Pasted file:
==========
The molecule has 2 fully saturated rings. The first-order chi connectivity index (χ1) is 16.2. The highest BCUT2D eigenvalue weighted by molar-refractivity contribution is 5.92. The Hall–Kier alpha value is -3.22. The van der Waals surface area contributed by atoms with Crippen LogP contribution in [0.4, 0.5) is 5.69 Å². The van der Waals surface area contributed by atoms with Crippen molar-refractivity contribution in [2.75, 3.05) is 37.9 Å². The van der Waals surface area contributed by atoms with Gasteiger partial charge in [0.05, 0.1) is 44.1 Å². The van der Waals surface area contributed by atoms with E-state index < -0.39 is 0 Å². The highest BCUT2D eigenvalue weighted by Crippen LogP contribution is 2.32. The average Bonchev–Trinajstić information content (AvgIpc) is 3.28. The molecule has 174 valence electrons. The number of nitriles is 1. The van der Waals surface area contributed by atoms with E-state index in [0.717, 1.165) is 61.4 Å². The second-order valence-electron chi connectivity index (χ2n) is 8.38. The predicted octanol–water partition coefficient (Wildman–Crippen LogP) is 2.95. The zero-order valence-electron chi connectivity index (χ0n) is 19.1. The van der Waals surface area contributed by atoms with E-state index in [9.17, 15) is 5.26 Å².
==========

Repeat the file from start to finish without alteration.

The molecule has 2 fully saturated rings. The first-order chi connectivity index (χ1) is 16.2. The highest BCUT2D eigenvalue weighted by molar-refractivity contribution is 5.92. The Hall–Kier alpha value is -3.22. The van der Waals surface area contributed by atoms with Crippen LogP contribution in [0.4, 0.5) is 5.69 Å². The van der Waals surface area contributed by atoms with Crippen molar-refractivity contribution in [2.75, 3.05) is 37.9 Å². The van der Waals surface area contributed by atoms with Gasteiger partial charge in [0.05, 0.1) is 44.1 Å². The van der Waals surface area contributed by atoms with E-state index < -0.39 is 0 Å². The highest BCUT2D eigenvalue weighted by Crippen LogP contribution is 2.32. The average Bonchev–Trinajstić information content (AvgIpc) is 3.28. The molecule has 174 valence electrons. The number of nitriles is 1. The van der Waals surface area contributed by atoms with E-state index in [0.717, 1.165) is 61.4 Å². The second-order valence-electron chi connectivity index (χ2n) is 8.38. The predicted octanol–water partition coefficient (Wildman–Crippen LogP) is 2.95. The zero-order valence-electron chi connectivity index (χ0n) is 19.1. The van der Waals surface area contributed by atoms with E-state index in [9.17, 15) is 5.26 Å².